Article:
The roof will have a double membrane consisting of recycled circus tent material. These are commonly discarded after three years when they lose their tensile strength; we will source ours from the lively second-hand market for circus materials. Our membrane will be cut to the correct geometry and laid directly on the bamboo purlins (therefore requiring minimal tensile strength). It will be covered with a layer of bags loosely filled with shredded paper (as a thermal and acoustic insulant), and then covered with another circus tent-type membrane.
Construction Sequence (see images)
The scaffolding will be erected by a specialist contractor in 3-4 days, for a cost of about 10,000 pounds.
The paper bales will be delivered by a recycler and put into place using rented lifting machines (e.g. high forklift or cherry picker). The scaffolding structure will be used by workers to guide the bales into place and anchor them. This should take four days.
The central, 5 metre diameter oculus -whose structure will be prefabricated offsite- will be assembled and hoisted into place using 15 cables on crank handles, working through pulleys anchored on the scaffolding structure. The summit ring of the scaffolding will be cross-braced to resist and redistribute the cable forces -approximately 700 kg per line. The rooflight will consist of a principal structural ring with a toothed circular bracket cut to size to accept the bamboo poles (circa 120mm diameter). Above this will be a plate used to anchor the roof membranes with ratchet straps (they will be fixed at ground level, bundled tightly and lifted with the oculus). A polycarbonate dome or radially framed rooflight will provide weatherproofing and natural light inside.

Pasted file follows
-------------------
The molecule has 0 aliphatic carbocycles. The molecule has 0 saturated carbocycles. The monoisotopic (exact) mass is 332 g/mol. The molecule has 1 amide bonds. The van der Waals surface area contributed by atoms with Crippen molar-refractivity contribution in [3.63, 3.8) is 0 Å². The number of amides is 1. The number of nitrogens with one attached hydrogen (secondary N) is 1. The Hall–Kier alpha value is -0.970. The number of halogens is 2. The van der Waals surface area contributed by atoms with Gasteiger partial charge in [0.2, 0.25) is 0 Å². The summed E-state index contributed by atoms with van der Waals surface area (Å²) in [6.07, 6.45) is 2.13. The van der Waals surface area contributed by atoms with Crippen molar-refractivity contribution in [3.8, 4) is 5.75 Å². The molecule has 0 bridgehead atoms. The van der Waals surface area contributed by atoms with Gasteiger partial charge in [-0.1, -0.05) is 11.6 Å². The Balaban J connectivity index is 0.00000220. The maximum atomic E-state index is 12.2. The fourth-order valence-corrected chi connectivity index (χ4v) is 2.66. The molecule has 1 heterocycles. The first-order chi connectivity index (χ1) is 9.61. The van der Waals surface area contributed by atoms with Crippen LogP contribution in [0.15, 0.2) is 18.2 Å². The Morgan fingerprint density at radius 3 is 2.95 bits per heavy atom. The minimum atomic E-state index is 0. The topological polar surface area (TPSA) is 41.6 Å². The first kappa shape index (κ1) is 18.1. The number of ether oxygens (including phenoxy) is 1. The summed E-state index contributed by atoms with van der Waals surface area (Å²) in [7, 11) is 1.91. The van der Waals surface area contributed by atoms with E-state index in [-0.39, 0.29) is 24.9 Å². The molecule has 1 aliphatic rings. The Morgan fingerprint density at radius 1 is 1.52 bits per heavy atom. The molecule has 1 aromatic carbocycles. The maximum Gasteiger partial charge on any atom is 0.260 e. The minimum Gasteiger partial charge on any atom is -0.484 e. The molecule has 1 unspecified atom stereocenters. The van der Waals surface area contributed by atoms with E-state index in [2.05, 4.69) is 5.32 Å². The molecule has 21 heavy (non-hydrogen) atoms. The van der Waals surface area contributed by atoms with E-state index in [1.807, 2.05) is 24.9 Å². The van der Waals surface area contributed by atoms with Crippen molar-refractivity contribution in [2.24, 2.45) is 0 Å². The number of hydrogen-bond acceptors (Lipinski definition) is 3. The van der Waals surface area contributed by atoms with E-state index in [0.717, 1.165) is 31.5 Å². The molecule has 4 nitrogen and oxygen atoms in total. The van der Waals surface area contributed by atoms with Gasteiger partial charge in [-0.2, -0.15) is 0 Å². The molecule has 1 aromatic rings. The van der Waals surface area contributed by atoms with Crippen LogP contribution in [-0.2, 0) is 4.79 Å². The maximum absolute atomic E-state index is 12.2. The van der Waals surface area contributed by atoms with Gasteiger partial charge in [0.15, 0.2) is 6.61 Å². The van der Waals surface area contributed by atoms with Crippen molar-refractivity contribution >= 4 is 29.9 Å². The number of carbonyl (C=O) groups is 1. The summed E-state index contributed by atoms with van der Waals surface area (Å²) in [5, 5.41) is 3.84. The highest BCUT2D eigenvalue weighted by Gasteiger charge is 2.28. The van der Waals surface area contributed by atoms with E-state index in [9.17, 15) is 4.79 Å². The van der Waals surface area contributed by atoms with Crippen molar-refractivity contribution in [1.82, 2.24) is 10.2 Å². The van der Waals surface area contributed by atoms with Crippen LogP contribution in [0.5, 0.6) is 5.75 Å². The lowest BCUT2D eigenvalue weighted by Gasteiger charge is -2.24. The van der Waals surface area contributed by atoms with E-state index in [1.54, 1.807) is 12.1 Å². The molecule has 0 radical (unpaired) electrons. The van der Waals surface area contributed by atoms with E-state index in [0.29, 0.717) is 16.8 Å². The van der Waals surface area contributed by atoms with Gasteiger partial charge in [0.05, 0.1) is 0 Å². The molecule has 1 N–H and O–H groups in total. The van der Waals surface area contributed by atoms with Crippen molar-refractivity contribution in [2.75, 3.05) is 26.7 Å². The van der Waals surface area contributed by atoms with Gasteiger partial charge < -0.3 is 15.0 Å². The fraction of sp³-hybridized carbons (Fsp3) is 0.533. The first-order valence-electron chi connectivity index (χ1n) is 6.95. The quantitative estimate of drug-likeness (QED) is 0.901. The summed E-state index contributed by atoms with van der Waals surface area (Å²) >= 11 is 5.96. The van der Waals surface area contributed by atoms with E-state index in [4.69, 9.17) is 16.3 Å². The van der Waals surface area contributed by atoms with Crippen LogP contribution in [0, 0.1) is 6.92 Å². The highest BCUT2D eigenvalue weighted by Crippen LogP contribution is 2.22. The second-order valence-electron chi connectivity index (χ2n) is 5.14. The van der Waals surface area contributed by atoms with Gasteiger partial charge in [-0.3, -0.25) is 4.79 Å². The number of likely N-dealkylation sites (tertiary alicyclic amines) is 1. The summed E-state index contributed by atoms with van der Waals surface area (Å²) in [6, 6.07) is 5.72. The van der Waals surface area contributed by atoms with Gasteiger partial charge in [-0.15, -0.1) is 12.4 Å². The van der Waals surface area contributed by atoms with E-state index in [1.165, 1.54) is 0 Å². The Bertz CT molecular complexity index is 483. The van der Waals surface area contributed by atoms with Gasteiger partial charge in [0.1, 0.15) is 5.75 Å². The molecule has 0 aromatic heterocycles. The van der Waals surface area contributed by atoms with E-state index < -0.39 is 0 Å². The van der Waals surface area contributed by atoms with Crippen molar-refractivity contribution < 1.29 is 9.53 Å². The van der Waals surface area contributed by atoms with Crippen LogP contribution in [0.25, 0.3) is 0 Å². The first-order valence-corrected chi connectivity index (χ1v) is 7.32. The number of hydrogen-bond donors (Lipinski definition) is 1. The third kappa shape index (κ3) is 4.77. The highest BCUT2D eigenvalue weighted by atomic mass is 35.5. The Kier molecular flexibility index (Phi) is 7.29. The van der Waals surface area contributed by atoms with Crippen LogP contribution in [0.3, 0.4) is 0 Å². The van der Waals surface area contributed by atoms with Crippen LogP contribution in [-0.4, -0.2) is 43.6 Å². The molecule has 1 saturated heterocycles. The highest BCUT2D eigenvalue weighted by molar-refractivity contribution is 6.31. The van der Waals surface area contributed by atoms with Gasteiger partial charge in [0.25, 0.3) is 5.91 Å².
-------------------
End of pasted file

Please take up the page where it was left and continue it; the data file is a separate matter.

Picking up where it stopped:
Once the oculus is in position the 6-metre bamboo poles will be lifted using a central genie lift, the manouevred into position on the perimeter wall (by workers on the scaffolding). The poles will be anchored to the oculus and walls using mechanical ties, thereby stabilising the oculus. This procedure should take two to three days depending on the available workforce and equipment (two genie lifts can be used simultaneously).
The first roof membrane will be pulled out and lightly tensioned at the perimeter, oversailing the bamboo and the wall and fixed down to the scaffolding platform structure beneath.
The insulating bags will be spread on the roof and the second membrane stretched over them.
The exposed bamboo roof structure will give a warm, organic feel to the interior, in contrast to the rather haphazard, post-industrial effect given by the paper bales. To unify the interior we propose to line the walls on the audience side with evenly spaced vertical bamboo poles (these will also improve the room’s acoustic response). On the ‘stage’ side the walls will be lined with large-format corrugated cardboard panels treated with a flame-retardant. Two spur walls (forming a kind of proscenium, and -again- improving the acoustic) will be erected on a scaffolding frame. Seating will be made either of paper or straw bales stepped up to the wall and covered with chipboard or sheepskins.
A circular lighting bar -integral to the oculus structure- will serve for overhead positions (accessed by genie lift). A cantilevered scaffolding gallery at 5 metre height will run around the entire space for peripheral, back and 45 degree angles. Technical design and fit-out will be left to your staff.
The central oculus can be blacked out with a light-proof cloth cast over it and anchored with stones (or tied to the oculus structure). An access decking (in scaffolding boards) would be laid on the finished roof to allow this. It may also prove worthwhile to cover it with a translucent cloth to avoid solar glare on the interior (as expressed in our daylit image).
The theatre floor will be made of rental scaffolding boards nailed together in a cross-layer system, possibly with an 8mm hardboard finish layer on top. This complex can be laid on tennis balls to achieve a sprung floor with a void for cabling etc.